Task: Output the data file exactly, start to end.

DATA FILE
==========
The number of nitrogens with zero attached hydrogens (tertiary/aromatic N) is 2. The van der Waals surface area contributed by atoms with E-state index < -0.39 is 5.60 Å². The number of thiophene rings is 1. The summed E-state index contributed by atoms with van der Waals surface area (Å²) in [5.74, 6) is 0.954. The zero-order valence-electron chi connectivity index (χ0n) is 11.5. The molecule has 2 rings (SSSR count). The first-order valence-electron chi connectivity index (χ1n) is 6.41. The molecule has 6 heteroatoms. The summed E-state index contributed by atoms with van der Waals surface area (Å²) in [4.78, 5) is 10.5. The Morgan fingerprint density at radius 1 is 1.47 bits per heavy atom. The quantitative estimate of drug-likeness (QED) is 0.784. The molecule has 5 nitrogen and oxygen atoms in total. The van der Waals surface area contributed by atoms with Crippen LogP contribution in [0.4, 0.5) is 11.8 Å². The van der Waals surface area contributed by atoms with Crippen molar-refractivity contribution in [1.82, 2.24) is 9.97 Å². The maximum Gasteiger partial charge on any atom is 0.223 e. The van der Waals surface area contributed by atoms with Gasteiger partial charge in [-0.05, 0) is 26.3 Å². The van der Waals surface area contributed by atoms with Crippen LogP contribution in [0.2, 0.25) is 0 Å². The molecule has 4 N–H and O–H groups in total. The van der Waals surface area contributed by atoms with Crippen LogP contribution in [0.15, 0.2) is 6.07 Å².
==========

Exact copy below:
The number of nitrogens with zero attached hydrogens (tertiary/aromatic N) is 2. The van der Waals surface area contributed by atoms with E-state index < -0.39 is 5.60 Å². The number of thiophene rings is 1. The summed E-state index contributed by atoms with van der Waals surface area (Å²) in [5.74, 6) is 0.954. The zero-order valence-electron chi connectivity index (χ0n) is 11.5. The molecule has 2 rings (SSSR count). The first-order valence-electron chi connectivity index (χ1n) is 6.41. The molecule has 6 heteroatoms. The summed E-state index contributed by atoms with van der Waals surface area (Å²) in [4.78, 5) is 10.5. The Morgan fingerprint density at radius 1 is 1.47 bits per heavy atom. The quantitative estimate of drug-likeness (QED) is 0.784. The molecule has 5 nitrogen and oxygen atoms in total. The van der Waals surface area contributed by atoms with Crippen LogP contribution in [0.4, 0.5) is 11.8 Å². The van der Waals surface area contributed by atoms with Crippen molar-refractivity contribution in [1.82, 2.24) is 9.97 Å². The maximum Gasteiger partial charge on any atom is 0.223 e. The van der Waals surface area contributed by atoms with Gasteiger partial charge in [-0.05, 0) is 26.3 Å². The van der Waals surface area contributed by atoms with Crippen LogP contribution in [0.2, 0.25) is 0 Å². The molecule has 4 N–H and O–H groups in total. The van der Waals surface area contributed by atoms with Crippen LogP contribution in [0.15, 0.2) is 6.07 Å².